Wednesday, October 22, 2014

The Advanced Filter

As you may well agree, there are a great many powerful gadgets in Excel that are seldom used.  The Advanced Filter is just one such example of an often-overlooked, but enormously useful tool.

The beauty of this tool is that it is, well, Advanced.  You can, however, use it in comparatively simple ways to get an immediate understanding of how it works.  We will take a look at a couple of examples of how to use the Advanced Filter.

First of all, we will assume you have the following small database (keeping in mind, of course, that this tool works equally well with databases containing thousands of records):

 As is the case with any well-designed database, each field (column) has a header/name.  Not surprisingly, this is a necessity when using this tool.

Next, we will access the Advanced Filter by going to the Sort & Filter group on the Data tab, and clicking on Advanced. 

In the List range field put the location of your database (in this case it is B3: C11).

For the Criteria range, let’s assume you want to see all of the sales for the North, West, and East regions, and you want to place this filtered result below your database (use B13 for a starting point).  Simply set up a range such as in the following cells E3:E6 (or wherever you wish):

Your result will appear as follows in your chosen location:
Okay, Cool, but don’t stop there; you can use multiple field names and criteria to extract a wealth of information in a mere three clicks.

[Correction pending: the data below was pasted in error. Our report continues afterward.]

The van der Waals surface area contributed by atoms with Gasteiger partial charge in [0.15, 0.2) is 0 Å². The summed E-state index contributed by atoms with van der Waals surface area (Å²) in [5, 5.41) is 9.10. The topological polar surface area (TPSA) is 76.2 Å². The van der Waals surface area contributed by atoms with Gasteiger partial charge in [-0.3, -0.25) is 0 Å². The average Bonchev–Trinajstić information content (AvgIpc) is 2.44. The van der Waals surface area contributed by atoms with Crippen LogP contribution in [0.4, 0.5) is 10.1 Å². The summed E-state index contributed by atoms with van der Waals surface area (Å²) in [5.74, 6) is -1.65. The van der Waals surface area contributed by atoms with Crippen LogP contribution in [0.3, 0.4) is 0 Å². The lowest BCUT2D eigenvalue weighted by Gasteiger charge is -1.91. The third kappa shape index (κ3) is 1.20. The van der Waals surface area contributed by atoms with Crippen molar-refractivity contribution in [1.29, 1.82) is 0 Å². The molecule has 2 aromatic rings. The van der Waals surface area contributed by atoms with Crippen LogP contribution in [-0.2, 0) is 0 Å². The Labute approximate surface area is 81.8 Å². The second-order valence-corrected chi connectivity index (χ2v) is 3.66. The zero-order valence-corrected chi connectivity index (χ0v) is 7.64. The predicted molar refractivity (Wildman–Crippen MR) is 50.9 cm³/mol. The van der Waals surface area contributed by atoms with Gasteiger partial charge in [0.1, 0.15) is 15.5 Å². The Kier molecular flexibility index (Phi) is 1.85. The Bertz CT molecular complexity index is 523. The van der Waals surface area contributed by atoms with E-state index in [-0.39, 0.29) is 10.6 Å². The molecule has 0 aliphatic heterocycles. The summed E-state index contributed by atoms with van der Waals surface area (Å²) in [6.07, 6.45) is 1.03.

When you’re ready to Graduate up to another level, give the Advanced Filter a try.  I think you will like it!

Thursday, October 16, 2014

Automatic Fun!

It is probably fair to say that the vast majority of us appreciate Spellcheck in the apps we use on a daily basis (except, of course, when it chooses to do weird substitutions…).  What many Excel pros are missing, however, is that they can Customize automatic corrections with the highly useful, (but typically underutilized), Autocorrect tool.

This is particularly useful if you find yourself typing long (or even moderate) Boilerplate phrases that are tedious and time-consuming.  For a brief example, let’s say you work for Harley-Davidson Motor Company and the company policy is that no abbreviations of the corporate name be used in correspondence.  Typing the entire name every time you do any kind of spreadsheet or correspondence may not seem terribly onerous, but it can be a small irritation (and who needs that!).

The way you set up a phrase (company name in this case) in Autocorrect may seem like a bit of a chore, AutoCorrect can make this is as easy as typing HDMC.

Here is How You can Set this Up:

1. Go to FILE and select Options from the bottom of the column

2. Choose Proofing and click on the AutoCorrect Options button

4. In the Replace box, type HDMC

5. In the With box, type Harley-Davidson Motor Company

6. Click Add and then OK. That’s all there is to it!

But wait! There is a chance for some Tricks along with the Treats.  Many of you know the gag of accessing a fellow employee’s computer, and switching the mouse controls from (for example) to left-handed from right-handed, and then watching the bewilderment of the user.  Well, you can also have some fun (all very adolescent) with a person with Autocorrect.